History of Texas, together with a biographical history of Milam, Williamson, Bastrop, Travis, Lee and Burleson counties : containing a concise history of the state, with portraits and biographies of prominent citizens of the above named counties, and personal histories of many of the early settlers and leading families Page: 14
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" Quite unexpectedly, as it were, a report
has reached the public ear that the country
lying west of the Sabine river is a tract of
ssurpamsing beauty, exceeding even our best
Western lands in productiveness, with a climnate
perfectly salubrious and of a temperature
at all seasons of the year almost delightful.
The admirers of this new country, speaking
from actual knowledge and a person-il inspection,
are not content, in their descriptions
of it, to make use of ordinary terms of commed(lation.
They hesitate not to call it a
splendid country, an enchanting spot. It
would seem as if enchantment had indeed
thrown its spell over their minds, for with
very few exceptions all who return from this
fairy land are perfect enthusiasts in their admiration
of it. Whatever qualifications to
its excellence the most cautious of them are
disposed to make, have reference to those inconveniences
which unavoidably pertain to
every country in the incipient stage of its
" So apparently extravagant have been the
representations of the natural beauty and
resources of this country, that many persons
are incredulous and attribute them to the
schemes of interested contractors, eager to
allure the unwary emigrant by deceptive
statements. Such a motive, if it really actuates
the conduct of any one, cannot be too
severely condemned. A design more criminal
and disgraceful cannot be, and ought not
to be, lightly insinuated against respectable
men. What design more cruel than that of
deliberately seducing, not the confiding emigrant
alone, but also with him his wife and
children, to become the certain victims of
privation, disappointment and ultimate ruin
in the wilderness! The character an respectability
of the witnesses above referred to
at once repel an insinuation so atrocious.
" While listening for the first time to the
favorable reports of Texas, it must be confessed
a suspicion is very apt to arise in the
mind that so much imputed excellence, if it
really existed, could not have so long been
concealed froin the view of the world, and we
are prone to ask, how has it happened that a
territory, possessing such uncommon advantage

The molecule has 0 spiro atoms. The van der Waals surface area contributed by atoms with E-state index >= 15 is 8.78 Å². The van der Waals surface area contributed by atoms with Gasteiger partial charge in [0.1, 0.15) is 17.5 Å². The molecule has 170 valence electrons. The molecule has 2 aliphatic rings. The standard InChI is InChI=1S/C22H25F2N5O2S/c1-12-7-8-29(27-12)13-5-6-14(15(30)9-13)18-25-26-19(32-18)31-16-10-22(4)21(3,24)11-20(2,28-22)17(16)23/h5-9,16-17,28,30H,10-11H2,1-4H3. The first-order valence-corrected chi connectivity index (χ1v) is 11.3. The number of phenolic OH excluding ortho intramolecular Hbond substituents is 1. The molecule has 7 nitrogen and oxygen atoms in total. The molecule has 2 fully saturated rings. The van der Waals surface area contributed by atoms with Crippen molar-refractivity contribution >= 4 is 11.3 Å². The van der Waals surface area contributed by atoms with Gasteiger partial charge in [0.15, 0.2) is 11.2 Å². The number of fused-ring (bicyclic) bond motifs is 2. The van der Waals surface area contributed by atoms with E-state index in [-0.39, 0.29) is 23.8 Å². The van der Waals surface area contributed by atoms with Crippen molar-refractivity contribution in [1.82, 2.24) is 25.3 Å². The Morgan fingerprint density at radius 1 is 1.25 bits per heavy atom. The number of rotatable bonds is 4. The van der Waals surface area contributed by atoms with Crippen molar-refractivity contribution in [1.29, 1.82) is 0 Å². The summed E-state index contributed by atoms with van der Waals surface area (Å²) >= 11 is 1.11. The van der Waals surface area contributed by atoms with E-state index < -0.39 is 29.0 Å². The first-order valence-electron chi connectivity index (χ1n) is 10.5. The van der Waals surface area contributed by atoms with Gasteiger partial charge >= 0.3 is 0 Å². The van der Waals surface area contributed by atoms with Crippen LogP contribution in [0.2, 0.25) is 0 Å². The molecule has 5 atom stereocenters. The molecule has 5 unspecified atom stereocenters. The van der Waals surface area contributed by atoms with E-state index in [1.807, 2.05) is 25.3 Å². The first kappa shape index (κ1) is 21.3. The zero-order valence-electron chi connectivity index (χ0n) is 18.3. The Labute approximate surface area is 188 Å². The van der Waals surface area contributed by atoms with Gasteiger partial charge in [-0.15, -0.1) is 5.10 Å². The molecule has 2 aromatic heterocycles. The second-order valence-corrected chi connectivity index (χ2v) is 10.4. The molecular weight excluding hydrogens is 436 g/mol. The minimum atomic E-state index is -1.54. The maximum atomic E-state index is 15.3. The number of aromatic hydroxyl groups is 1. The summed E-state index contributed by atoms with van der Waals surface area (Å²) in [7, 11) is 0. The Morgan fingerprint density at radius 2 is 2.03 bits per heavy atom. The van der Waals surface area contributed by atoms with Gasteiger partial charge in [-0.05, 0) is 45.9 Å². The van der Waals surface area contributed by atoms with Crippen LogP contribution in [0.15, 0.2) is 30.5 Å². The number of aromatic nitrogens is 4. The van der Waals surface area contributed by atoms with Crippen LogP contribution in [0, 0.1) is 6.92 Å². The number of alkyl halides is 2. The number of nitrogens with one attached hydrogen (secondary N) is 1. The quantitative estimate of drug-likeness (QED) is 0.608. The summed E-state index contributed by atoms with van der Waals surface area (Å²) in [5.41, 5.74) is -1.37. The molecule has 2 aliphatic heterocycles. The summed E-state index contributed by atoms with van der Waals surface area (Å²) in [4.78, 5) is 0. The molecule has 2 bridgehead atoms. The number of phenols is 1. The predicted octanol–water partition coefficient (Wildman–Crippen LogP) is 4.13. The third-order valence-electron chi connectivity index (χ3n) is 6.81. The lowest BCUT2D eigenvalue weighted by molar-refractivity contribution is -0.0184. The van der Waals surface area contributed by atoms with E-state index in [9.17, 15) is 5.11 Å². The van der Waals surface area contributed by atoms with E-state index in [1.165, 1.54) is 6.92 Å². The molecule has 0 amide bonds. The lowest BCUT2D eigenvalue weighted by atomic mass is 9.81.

of climate and soil, has not been explored
and appropriated before? To this very natural
inquiry a satisfactory answer is at band.
" Two causes seen to have operated to prevent
the earlier settlement of the province, of
Texas and to retard the development of its
resources. In the first place the jealous policy
of the old Spanish government uniformly
discouraged all attempts to penetrate into
the country. It was the policy of the government
that completely locked up Texas and
all the Spanish-American possessions, and
excluded even visitors and travelers. It was
a favorite saying of the Spanish captain general
of the internal provinces, Don Nemnisio
Salcedo, that he woIld stop the birds from
flying over the boundary line between Texas
and the United States it it were in his power!
This rigid policy prevented any one from attempting
to explore the country by land, for
perpetual imprisonment was the inevitable
result of detection and capture.
" In the second place, the Carancahua Indians,
who inhabited the coast, were represented
to be of a character uncommonly
ferocious. They were popularly believed to
be cannibals; and many tales of most frightful
import were told of them,-such as, if
true, it must be acknowledged, were sufficiently
appalling to check the enterprise
and damp the ardor of the most eager adventurer.
These representations of the character
of the Carancahuas, though in a measure true,
were greatly exaggerated; and it is Ielieved
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Lewis Publishing Company, publisher. History of Texas, together with a biographical history of Milam, Williamson, Bastrop, Travis, Lee and Burleson counties : containing a concise history of the state, with portraits and biographies of prominent citizens of the above named counties, and personal histories of many of the early settlers and leading families, book, 1893; Chicago. (texashistory.unt.edu/ark:/67531/metapth29785/m1/15/?q=edwin%20antony&rotate=270: accessed December 16, 2017), University of North Texas Libraries, The Portal to Texas History, texashistory.unt.edu; .